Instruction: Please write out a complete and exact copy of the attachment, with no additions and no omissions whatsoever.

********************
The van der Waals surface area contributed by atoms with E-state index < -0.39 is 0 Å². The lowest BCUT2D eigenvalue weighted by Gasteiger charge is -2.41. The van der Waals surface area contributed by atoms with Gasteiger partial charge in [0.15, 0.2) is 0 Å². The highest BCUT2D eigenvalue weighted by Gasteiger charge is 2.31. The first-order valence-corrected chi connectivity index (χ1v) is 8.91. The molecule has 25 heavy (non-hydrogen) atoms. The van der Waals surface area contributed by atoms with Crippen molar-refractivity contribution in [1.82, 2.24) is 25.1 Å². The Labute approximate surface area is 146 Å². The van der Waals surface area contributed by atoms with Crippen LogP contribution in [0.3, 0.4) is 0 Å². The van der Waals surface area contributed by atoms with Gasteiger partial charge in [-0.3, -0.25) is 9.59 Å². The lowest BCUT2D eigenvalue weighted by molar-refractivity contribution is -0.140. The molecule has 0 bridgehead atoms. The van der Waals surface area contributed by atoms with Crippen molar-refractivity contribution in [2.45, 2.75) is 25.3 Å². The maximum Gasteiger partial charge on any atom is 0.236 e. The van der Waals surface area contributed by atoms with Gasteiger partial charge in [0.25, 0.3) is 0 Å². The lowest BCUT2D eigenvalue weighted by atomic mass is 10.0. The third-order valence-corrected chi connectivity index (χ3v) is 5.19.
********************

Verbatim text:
The van der Waals surface area contributed by atoms with E-state index < -0.39 is 0 Å². The lowest BCUT2D eigenvalue weighted by Gasteiger charge is -2.41. The van der Waals surface area contributed by atoms with Gasteiger partial charge in [0.15, 0.2) is 0 Å². The highest BCUT2D eigenvalue weighted by Gasteiger charge is 2.31. The first-order valence-corrected chi connectivity index (χ1v) is 8.91. The molecule has 25 heavy (non-hydrogen) atoms. The van der Waals surface area contributed by atoms with Crippen molar-refractivity contribution in [1.82, 2.24) is 25.1 Å². The Labute approximate surface area is 146 Å². The van der Waals surface area contributed by atoms with Crippen LogP contribution in [0.3, 0.4) is 0 Å². The van der Waals surface area contributed by atoms with Gasteiger partial charge in [-0.3, -0.25) is 9.59 Å². The lowest BCUT2D eigenvalue weighted by molar-refractivity contribution is -0.140. The molecule has 0 bridgehead atoms. The van der Waals surface area contributed by atoms with Crippen molar-refractivity contribution in [2.45, 2.75) is 25.3 Å². The maximum Gasteiger partial charge on any atom is 0.236 e. The van der Waals surface area contributed by atoms with Gasteiger partial charge in [0.25, 0.3) is 0 Å². The lowest BCUT2D eigenvalue weighted by atomic mass is 10.0. The third-order valence-corrected chi connectivity index (χ3v) is 5.19.